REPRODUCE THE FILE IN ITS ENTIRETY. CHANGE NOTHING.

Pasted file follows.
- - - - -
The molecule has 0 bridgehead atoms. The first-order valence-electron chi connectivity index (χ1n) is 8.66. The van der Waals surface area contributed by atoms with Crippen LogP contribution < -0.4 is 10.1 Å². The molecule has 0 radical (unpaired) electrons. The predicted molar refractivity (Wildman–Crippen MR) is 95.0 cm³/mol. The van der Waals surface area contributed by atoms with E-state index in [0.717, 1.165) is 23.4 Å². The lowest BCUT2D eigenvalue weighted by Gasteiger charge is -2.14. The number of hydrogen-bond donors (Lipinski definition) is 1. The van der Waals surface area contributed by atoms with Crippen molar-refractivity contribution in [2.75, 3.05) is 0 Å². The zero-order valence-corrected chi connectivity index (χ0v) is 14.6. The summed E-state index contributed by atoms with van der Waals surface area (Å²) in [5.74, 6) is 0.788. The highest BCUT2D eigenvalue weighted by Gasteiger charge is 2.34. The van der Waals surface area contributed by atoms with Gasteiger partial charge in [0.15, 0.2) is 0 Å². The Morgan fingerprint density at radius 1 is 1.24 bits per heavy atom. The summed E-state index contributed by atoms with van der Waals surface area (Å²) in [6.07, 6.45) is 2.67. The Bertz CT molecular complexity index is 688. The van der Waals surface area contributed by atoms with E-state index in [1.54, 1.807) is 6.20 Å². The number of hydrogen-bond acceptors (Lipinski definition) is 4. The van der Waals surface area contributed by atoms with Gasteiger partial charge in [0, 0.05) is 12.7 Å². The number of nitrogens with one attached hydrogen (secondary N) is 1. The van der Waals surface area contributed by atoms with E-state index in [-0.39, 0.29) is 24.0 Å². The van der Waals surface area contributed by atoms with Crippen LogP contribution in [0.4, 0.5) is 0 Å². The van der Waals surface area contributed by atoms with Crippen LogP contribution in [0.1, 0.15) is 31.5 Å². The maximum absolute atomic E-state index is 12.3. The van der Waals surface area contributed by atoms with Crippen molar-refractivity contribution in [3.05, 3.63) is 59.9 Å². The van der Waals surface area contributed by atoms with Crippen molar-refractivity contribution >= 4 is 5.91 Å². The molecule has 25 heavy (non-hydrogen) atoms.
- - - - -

The molecule has 0 bridgehead atoms. The first-order valence-electron chi connectivity index (χ1n) is 8.66. The van der Waals surface area contributed by atoms with Crippen LogP contribution < -0.4 is 10.1 Å². The molecule has 0 radical (unpaired) electrons. The predicted molar refractivity (Wildman–Crippen MR) is 95.0 cm³/mol. The van der Waals surface area contributed by atoms with E-state index in [0.717, 1.165) is 23.4 Å². The lowest BCUT2D eigenvalue weighted by Gasteiger charge is -2.14. The number of hydrogen-bond donors (Lipinski definition) is 1. The van der Waals surface area contributed by atoms with Crippen molar-refractivity contribution in [2.75, 3.05) is 0 Å². The zero-order valence-corrected chi connectivity index (χ0v) is 14.6. The summed E-state index contributed by atoms with van der Waals surface area (Å²) in [5.74, 6) is 0.788. The highest BCUT2D eigenvalue weighted by Gasteiger charge is 2.34. The van der Waals surface area contributed by atoms with Gasteiger partial charge in [0.15, 0.2) is 0 Å². The Morgan fingerprint density at radius 1 is 1.24 bits per heavy atom. The summed E-state index contributed by atoms with van der Waals surface area (Å²) in [6.07, 6.45) is 2.67. The Bertz CT molecular complexity index is 688. The van der Waals surface area contributed by atoms with E-state index in [1.54, 1.807) is 6.20 Å². The number of hydrogen-bond acceptors (Lipinski definition) is 4. The van der Waals surface area contributed by atoms with Gasteiger partial charge in [0, 0.05) is 12.7 Å². The number of nitrogens with one attached hydrogen (secondary N) is 1. The van der Waals surface area contributed by atoms with E-state index in [-0.39, 0.29) is 24.0 Å². The van der Waals surface area contributed by atoms with Crippen LogP contribution in [0.4, 0.5) is 0 Å². The van der Waals surface area contributed by atoms with Crippen LogP contribution in [0.1, 0.15) is 31.5 Å². The maximum absolute atomic E-state index is 12.3. The van der Waals surface area contributed by atoms with Crippen molar-refractivity contribution in [3.05, 3.63) is 59.9 Å². The van der Waals surface area contributed by atoms with Crippen molar-refractivity contribution >= 4 is 5.91 Å². The molecule has 25 heavy (non-hydrogen) atoms.